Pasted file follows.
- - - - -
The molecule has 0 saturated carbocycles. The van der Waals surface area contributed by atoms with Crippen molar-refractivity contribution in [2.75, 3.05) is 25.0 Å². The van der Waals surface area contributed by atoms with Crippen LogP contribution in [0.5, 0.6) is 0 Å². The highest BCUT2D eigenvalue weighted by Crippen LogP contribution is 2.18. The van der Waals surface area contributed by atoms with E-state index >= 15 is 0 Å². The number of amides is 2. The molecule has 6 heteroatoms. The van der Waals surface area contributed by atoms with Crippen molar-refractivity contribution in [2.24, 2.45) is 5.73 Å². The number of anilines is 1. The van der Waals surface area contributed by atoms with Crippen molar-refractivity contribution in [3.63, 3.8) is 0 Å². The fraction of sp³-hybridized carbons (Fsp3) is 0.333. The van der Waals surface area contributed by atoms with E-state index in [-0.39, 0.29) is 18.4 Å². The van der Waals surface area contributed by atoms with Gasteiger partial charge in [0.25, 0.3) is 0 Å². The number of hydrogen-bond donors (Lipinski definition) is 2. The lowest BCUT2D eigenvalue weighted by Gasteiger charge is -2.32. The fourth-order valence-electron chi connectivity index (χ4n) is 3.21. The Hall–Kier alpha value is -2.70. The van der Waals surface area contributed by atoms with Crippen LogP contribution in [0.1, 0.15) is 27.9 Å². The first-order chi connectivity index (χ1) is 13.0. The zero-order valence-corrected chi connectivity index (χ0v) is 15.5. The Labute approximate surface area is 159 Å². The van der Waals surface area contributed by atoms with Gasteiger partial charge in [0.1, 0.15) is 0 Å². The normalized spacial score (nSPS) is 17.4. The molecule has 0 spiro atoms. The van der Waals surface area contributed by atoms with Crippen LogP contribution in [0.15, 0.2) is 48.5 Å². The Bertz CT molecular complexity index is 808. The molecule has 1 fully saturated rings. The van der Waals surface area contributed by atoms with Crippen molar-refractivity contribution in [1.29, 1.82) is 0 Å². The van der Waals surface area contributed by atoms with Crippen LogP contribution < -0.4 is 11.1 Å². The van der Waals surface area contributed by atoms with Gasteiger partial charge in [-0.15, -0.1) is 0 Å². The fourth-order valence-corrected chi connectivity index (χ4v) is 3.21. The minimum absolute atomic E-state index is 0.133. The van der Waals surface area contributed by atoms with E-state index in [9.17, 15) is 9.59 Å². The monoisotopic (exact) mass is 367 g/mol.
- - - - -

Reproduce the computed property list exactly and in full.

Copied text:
The molecule has 0 saturated carbocycles. The van der Waals surface area contributed by atoms with Crippen molar-refractivity contribution in [2.75, 3.05) is 25.0 Å². The van der Waals surface area contributed by atoms with Crippen LogP contribution in [0.5, 0.6) is 0 Å². The highest BCUT2D eigenvalue weighted by Crippen LogP contribution is 2.18. The van der Waals surface area contributed by atoms with E-state index >= 15 is 0 Å². The number of amides is 2. The molecule has 6 heteroatoms. The van der Waals surface area contributed by atoms with Crippen molar-refractivity contribution in [2.24, 2.45) is 5.73 Å². The number of anilines is 1. The van der Waals surface area contributed by atoms with Crippen molar-refractivity contribution in [3.63, 3.8) is 0 Å². The fraction of sp³-hybridized carbons (Fsp3) is 0.333. The van der Waals surface area contributed by atoms with E-state index in [-0.39, 0.29) is 18.4 Å². The van der Waals surface area contributed by atoms with Gasteiger partial charge in [0.25, 0.3) is 0 Å². The number of hydrogen-bond donors (Lipinski definition) is 2. The lowest BCUT2D eigenvalue weighted by Gasteiger charge is -2.32. The fourth-order valence-electron chi connectivity index (χ4n) is 3.21. The Hall–Kier alpha value is -2.70. The van der Waals surface area contributed by atoms with Crippen LogP contribution in [0.1, 0.15) is 27.9 Å². The first-order chi connectivity index (χ1) is 13.0. The zero-order valence-corrected chi connectivity index (χ0v) is 15.5. The Labute approximate surface area is 159 Å². The van der Waals surface area contributed by atoms with Gasteiger partial charge in [0.1, 0.15) is 0 Å². The normalized spacial score (nSPS) is 17.4. The molecule has 0 spiro atoms. The van der Waals surface area contributed by atoms with Crippen LogP contribution in [0.15, 0.2) is 48.5 Å². The Bertz CT molecular complexity index is 808. The molecule has 1 fully saturated rings. The van der Waals surface area contributed by atoms with Crippen molar-refractivity contribution in [1.29, 1.82) is 0 Å². The van der Waals surface area contributed by atoms with Crippen LogP contribution < -0.4 is 11.1 Å². The van der Waals surface area contributed by atoms with Gasteiger partial charge in [-0.15, -0.1) is 0 Å². The fourth-order valence-corrected chi connectivity index (χ4v) is 3.21. The minimum absolute atomic E-state index is 0.133. The van der Waals surface area contributed by atoms with E-state index in [9.17, 15) is 9.59 Å². The monoisotopic (exact) mass is 367 g/mol.